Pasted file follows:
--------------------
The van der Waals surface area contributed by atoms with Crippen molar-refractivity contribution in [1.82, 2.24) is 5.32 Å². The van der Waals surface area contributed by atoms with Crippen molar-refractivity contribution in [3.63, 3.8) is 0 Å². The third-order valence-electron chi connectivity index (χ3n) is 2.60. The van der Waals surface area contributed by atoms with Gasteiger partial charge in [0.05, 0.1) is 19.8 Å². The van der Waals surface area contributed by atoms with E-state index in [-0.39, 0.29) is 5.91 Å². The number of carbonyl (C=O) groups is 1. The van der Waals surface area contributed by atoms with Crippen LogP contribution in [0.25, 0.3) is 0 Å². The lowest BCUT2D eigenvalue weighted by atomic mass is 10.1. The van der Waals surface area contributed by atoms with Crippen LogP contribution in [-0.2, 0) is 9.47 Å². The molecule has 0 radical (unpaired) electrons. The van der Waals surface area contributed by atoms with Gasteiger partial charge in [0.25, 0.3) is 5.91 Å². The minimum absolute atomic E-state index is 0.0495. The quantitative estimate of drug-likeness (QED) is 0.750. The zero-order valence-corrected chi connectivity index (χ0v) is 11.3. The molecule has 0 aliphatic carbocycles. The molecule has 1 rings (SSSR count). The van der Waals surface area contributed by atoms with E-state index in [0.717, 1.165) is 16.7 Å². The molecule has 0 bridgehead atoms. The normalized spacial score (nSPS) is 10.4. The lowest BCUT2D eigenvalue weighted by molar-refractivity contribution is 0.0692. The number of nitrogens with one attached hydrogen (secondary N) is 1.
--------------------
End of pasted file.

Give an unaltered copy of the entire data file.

The van der Waals surface area contributed by atoms with Crippen molar-refractivity contribution in [1.82, 2.24) is 5.32 Å². The van der Waals surface area contributed by atoms with Crippen molar-refractivity contribution in [3.63, 3.8) is 0 Å². The third-order valence-electron chi connectivity index (χ3n) is 2.60. The van der Waals surface area contributed by atoms with Gasteiger partial charge in [0.05, 0.1) is 19.8 Å². The van der Waals surface area contributed by atoms with E-state index in [-0.39, 0.29) is 5.91 Å². The number of carbonyl (C=O) groups is 1. The van der Waals surface area contributed by atoms with Crippen LogP contribution in [0.25, 0.3) is 0 Å². The lowest BCUT2D eigenvalue weighted by atomic mass is 10.1. The van der Waals surface area contributed by atoms with Crippen LogP contribution in [-0.2, 0) is 9.47 Å². The molecule has 0 radical (unpaired) electrons. The van der Waals surface area contributed by atoms with Gasteiger partial charge in [0.25, 0.3) is 5.91 Å². The minimum absolute atomic E-state index is 0.0495. The quantitative estimate of drug-likeness (QED) is 0.750. The zero-order valence-corrected chi connectivity index (χ0v) is 11.3. The molecule has 0 aliphatic carbocycles. The molecule has 1 rings (SSSR count). The van der Waals surface area contributed by atoms with E-state index in [0.717, 1.165) is 16.7 Å². The molecule has 0 bridgehead atoms. The normalized spacial score (nSPS) is 10.4. The lowest BCUT2D eigenvalue weighted by molar-refractivity contribution is 0.0692. The number of nitrogens with one attached hydrogen (secondary N) is 1.